SANTA FE, N.M. — Senate lawmakers in New Mexico recommended larger pay increases for judges, prison guards, and state police and greater spending at the district attorney’s office in Albuquerque amid growing concerns about urban crime.

The state Senate finance committee endorsed amendments to a House-approved general fund spending plan for the coming fiscal year. After two years of austere budget plans, rebounding energy prices and oil production are giving New Mexico lawmakers leeway to boost spending on public education, the judiciary, Medicaid and more.

The new $6.33 billion budget proposal would increase general fund spending by just over 4 percent for the fiscal year starting July 1.

That $259 million spending increase would leave the state with reserves equal to 10 percent of annual general fund spending. A major credit rating agency has said that’s enough for the state to withstand a mild recession or oil-industry downturn without disruption.

The district attorney’s office overseeing Albuquerque would receive a 16.5 percent operating budget increase. Additional money is set aside for a crime strategies unit and to prosecute violent crimes against children.

New Mexico Gov. Susana Martinez has stressed the need for more spending on the criminal justice system, public education and business incentives.

Martinez spokesman Larry Behrens said Saturday the administration was reviewing the new budget recommendations from the Democrat-led Legislature. The governor can veto the bill line-by-line or in its entirety.

Pay increases account for $90 million of the proposed new spending, including a 2 percent base pay boost for all state employees. On top of that, state police, prison guards and parole officers would get an additional 6.5 percent increase.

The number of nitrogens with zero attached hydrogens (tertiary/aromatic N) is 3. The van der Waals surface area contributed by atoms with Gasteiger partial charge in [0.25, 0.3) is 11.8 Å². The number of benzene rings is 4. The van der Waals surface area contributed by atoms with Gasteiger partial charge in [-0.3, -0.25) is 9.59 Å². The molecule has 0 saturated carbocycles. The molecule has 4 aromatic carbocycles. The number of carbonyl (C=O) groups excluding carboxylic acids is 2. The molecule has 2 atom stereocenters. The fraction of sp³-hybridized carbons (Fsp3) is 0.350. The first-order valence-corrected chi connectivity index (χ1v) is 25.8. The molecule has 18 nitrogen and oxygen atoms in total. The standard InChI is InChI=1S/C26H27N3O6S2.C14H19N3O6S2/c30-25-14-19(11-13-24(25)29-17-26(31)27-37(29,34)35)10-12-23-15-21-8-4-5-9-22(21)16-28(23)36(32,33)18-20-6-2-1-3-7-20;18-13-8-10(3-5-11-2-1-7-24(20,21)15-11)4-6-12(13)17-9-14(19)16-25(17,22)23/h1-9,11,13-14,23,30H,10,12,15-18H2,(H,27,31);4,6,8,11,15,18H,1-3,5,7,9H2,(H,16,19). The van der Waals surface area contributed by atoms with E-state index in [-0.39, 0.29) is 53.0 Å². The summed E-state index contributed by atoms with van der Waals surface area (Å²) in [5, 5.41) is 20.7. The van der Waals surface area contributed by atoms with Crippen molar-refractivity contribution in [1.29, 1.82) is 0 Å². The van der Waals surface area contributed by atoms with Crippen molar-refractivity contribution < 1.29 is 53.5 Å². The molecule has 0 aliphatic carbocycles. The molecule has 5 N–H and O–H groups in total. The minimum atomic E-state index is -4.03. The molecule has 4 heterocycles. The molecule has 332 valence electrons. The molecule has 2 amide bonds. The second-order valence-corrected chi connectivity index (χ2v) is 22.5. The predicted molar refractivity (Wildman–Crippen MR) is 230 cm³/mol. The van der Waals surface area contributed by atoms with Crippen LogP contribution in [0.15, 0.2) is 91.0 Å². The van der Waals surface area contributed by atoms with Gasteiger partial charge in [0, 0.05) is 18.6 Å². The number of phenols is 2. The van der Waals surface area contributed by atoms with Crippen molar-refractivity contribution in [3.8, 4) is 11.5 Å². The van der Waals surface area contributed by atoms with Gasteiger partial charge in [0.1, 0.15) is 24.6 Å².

Judges, district attorney staff, public defenders, social workers and nurses would get an extra boost of between 2.5 and 4.5 percent.

School districts would receive enough funding to increase average teacher pay by 2.5 percent.

A 10 percent pay increase is proposed for elected officials in statewide offices and utility regulators on the Public Regulation Commission, to take effect in 2019.

The new budget plan directs $45 million to shore up a giant, man-made underground cavern in southern New Mexico. The cavity was left by the extraction of a salt formation underneath a crossroads at the edge of the small city of Carlsbad.

The Senate budget revisions add about $6 million to House-approved spending for state universities and colleges — a 1 percent spending bump.

The amended bill increases general fund spending on public education by $61 million in all.

Full Senate approval of the amended budget plan would send it back to the House for a concurrence vote. The Legislature has until noon on Thursday to send the governor a budget.